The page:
We are already committed to the election of Select Committee Chairmen and members-a long overdue reform. I served on the Committee of Selection in 2001, when the Government Whips proposed Select Committees that excluded Donald Anderson and Gwyneth Dunwoody. I called a Division, and it was like something out of a Bateman cartoon-the man who called a Division in the Committee of Selection. Had it not been for the activities of the Government Whips, a system such as the one before us would have been introduced eight years ago under Robin Cook. They now have a second chance to redeem themselves.
We have no problem with the Government's motions, as far as they go. We are grateful for the amendments that the Leader of the House has taken on board during the past week in the light of suggestions that have been made. I welcome the call for the Liaison Committee to review the whole system of Select Committees, particularly to consider the competing demands on Members' time. Having been the Chairman of a Select Committee, I have long thought that the size of membership should be no more than 11 to allow for a more focused discussion and a more manageable meeting. I think that the six-week time scale that is envisaged for establishing Select Committees at the beginning of a Parliament is rather unambitious, and I hope that it might be possible to act faster.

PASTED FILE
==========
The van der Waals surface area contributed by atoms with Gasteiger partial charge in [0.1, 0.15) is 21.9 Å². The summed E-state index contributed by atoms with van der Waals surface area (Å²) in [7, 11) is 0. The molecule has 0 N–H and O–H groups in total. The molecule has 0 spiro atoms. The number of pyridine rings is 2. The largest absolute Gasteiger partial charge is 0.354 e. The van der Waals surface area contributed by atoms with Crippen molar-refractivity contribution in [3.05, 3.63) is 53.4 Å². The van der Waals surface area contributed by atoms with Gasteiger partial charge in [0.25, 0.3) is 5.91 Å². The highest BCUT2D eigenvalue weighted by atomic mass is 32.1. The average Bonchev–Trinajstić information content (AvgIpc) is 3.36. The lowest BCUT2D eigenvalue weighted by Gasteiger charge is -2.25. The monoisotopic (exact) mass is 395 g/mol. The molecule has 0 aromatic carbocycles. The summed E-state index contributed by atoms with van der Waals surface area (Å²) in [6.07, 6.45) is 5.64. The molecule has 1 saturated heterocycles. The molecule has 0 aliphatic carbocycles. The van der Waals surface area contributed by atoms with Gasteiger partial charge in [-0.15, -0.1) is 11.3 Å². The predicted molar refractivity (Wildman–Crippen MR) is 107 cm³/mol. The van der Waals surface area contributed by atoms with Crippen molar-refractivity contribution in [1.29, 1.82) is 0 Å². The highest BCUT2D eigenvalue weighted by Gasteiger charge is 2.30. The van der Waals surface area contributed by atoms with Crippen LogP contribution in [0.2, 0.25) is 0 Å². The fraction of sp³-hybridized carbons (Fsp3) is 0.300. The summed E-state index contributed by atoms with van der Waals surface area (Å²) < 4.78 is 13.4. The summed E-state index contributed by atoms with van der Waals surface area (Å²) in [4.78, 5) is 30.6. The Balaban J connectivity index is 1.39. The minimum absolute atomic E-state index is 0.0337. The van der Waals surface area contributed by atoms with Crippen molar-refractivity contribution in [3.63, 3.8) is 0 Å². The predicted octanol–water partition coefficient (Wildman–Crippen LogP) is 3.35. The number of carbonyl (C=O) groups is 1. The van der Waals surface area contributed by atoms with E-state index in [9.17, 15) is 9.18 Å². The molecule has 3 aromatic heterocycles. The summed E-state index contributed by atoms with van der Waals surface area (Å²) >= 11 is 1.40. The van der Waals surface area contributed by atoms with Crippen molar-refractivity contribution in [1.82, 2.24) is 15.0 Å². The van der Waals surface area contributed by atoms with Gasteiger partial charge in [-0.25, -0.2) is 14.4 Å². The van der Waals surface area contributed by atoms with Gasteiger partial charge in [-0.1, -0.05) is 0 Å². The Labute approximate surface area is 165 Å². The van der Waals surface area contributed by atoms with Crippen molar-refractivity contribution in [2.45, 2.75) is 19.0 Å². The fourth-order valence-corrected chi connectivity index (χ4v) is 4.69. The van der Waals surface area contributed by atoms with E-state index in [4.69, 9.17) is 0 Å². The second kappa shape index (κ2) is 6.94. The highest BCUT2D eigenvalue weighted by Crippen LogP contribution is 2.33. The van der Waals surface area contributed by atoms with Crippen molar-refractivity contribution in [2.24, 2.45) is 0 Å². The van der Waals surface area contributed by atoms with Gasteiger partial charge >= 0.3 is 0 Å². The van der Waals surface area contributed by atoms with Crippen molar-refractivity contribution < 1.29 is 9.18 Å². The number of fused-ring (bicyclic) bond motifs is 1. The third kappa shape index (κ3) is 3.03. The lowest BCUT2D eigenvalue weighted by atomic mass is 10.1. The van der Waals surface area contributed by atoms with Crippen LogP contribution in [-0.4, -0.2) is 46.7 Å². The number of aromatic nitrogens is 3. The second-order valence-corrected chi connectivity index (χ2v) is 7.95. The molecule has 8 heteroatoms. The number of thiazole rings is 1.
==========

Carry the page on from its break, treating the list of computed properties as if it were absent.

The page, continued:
Having strengthened the independence of Select Committees, the next step should be to give them greater access to the Chamber. That is touched on but not fully developed in the report. My party's proposal would be to give the Liaison Committee a quota of 12 statements per year that it could draw on to enable a Select Committee to present its report to the House and answer questions on it. That would challenge the monopoly on statements currently held by Ministers and give Select Committee Chairmen access to the Chamber during prime time. I would have liked that to happen in November, when the hon. Member for Cannock Chase presented his report.